Skoda’s first SUV will definitely be special K.
POINTS of difference presenting here with Skoda’s first big sports utility will include the smallest engine in the large category, an extra-rich specification – including Wi Fi connectivity – and a price span peaking below where some cited rivals start.
In addition to confirming that a 110kW/250Nm 1.4-litre turbocharged petrol four-cylinder will be the entry engine for the Kodiaq, Skoda New Zealand boss Greg Leet has also hinted the entire family might price in the $45,000 to $65,000 zone – comfortably below rivals such as its dimensional ringer and category big gun, the Hyundai Santa Fe – even though it will be especially well provisioned here.
An April start is still planned for a range of seven-seaters that will span several trim lines, front- and four-wheel-drive and three other engines - the 138kW/320Nm 2.0-litre four-cylinder petrol and a turbodiesel in two performance formats, 110kW/340Nm and 140kW/400Nm.
That launch schedule is early enough, Leet believes, for the model to achieve 500 sales next year, a count that will equal that of the current most popular Skoda, the Octavia.
“Kodiaq is another opportunity to reinforce our brand in the market as another mainstream vehicle player.”
The price span suggests that a close relation, the new-generation Volkswagen Tiguan that officially launches here next week, is also in Skoda’s sights.
Leet doesn’t see it that way: “Not at all. While the Tiguan is in the market, so is the Santa Fe, so is the (Hyundai) Tucson, so is the Ford Kuga …”
His comment comes in the wake of the Kodiaq’s global unveil, at which head office outlined a swathe of technical details reported by MotoringNetwork (‘NZ-bound Kodiaq breaks cover’).
Even though many makers are downsizing under the bonnet, the announcement of a 1.4-litre does seem ambitious – all the moreso in this country, where nothing in the big boy category runs anything smaller than a 2.0-litre.
Leet, though, is upbeat about this engine’s potential and doesn’t agree that it’s an example of extreme down-sizing.
“That engine goes really well in other body styles we have, and Tiguan has that engine as well, so there’s no reason to think it won’t go well in Kodaiq.
“It’s 110kW coupled to an incredible transmission and it (the Kodiaq) is lighter … significantly lighter … than the competitors because it is based on the MQB architecture.”
How light? Skoda cites the 1.4 as clocking just 1452kg in front-wheel-drive format and 1540kg as an all-wheel-drive, and though those figures are thought to apply to the five-seater, the seven –pew car will still be exceptionally light by class standards.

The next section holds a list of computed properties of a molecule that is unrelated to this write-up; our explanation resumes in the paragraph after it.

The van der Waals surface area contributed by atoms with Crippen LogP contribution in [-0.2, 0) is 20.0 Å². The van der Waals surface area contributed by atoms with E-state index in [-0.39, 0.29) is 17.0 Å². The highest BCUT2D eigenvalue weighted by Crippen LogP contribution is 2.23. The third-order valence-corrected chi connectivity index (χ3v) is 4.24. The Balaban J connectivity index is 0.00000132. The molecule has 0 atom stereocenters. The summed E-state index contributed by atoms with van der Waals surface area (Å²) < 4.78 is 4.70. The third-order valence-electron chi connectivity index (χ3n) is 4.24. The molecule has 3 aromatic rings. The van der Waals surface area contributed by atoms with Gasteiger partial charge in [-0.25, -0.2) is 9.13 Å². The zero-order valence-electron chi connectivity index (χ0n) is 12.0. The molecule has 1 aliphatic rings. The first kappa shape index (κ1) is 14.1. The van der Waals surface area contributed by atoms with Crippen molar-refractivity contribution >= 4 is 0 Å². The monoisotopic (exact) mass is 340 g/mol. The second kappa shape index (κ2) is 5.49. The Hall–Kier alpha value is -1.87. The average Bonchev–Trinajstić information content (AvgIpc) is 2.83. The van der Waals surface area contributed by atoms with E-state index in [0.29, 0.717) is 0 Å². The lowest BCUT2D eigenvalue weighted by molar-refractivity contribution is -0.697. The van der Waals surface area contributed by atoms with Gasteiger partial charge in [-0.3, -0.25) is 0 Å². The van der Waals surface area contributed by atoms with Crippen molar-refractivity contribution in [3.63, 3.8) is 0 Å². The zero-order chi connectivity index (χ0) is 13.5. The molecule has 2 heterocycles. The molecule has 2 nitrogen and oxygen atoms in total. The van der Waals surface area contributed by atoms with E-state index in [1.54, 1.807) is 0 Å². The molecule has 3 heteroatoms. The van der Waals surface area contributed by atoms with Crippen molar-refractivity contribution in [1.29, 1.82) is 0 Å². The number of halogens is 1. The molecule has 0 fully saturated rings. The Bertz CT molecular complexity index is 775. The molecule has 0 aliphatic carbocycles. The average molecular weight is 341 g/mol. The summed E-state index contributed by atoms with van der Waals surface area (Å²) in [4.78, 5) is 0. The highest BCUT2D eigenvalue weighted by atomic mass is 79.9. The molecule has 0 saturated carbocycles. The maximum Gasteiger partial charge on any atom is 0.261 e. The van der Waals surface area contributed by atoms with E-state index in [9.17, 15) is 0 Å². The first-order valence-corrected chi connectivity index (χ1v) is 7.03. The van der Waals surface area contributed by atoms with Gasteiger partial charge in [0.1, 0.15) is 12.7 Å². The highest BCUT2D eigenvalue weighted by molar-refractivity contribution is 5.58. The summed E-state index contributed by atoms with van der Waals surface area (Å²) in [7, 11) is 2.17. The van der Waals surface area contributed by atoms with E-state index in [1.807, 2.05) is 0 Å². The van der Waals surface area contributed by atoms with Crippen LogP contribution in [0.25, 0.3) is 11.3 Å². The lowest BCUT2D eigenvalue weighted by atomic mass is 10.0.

While not as large as the just-landed Mazda CX-9, aonother rival, at 4697mm long this model stretches 40mm longer than an Octavia and is promised by Skoda to provide “a larger-than-average interior” for the large-SUV segment.
Depending on the specification, the model runs between 17- and 19-inch alloy wheels with LED headlights and an electric tailgate, the front seats offer electric adjustability with heating or ventilation functions, between 6.5- and 8.0-inch colour touchscreens adorn the centre stack with Apple CarPlay/Android Auto connectivity and a surround-view camera will be available.
Further technology includes wireless phone charging, Skoda Connect Wi-Fi hot-spot connectivity, adaptive cruise control, adaptive chassis control, and Canton audio of up to 575-watts and 10 speakers. Active safety technology extends to lane keep assistance, traffic sign recognition and autonomous emergency braking (AEB).
Price is still being resolved with the factory, but Leet is confident he can achieve stickers that will surprise, if not outright stun, the opposition.
“We’re in a situation with this car where we have a great opportunity … if we get it right, if I have my way, we will have a compelling offer in the large SUV segment that is spanning the price range of low 40s through to mid 60s.
“No other manufacturer has that opportunity – they just cannot do it. So, if we can tick that box, even it starts with that 110kW engine, it won’t be that much more to go up to the 132kW and so on.”
While New Zealand was not one of the countries specifically listed by Skoda in Berlin last week as being a top priority for expansion, Leet says the factory is keen to make huge global impact.
“The thing is that this vehicle has us competing in the largest segment, one that is showing significant growth, a place we have not been in before.
“Kodiaq obviously gives us an opportunity to show an incredible product and compete in a very busy segment, but it also enables us to take that next step change with the brand, as we try to drive more awareness of Skoda.
“The Kodiaq will be another lever in pushing Skoda forward in front of a lot more eyeballs.”
It’s a win-win, he says, even if it draws customers away from the four-wheel-drive medium Octavia and large Superb wagons that have done well with the adventure-loving, soft-roading crowd.
“It will inevitably take some sales from them,” Leet says. “But I’m not forecasting a significant drop in sales of the other cars, as we’ll be growing awareness of the brand anyway.”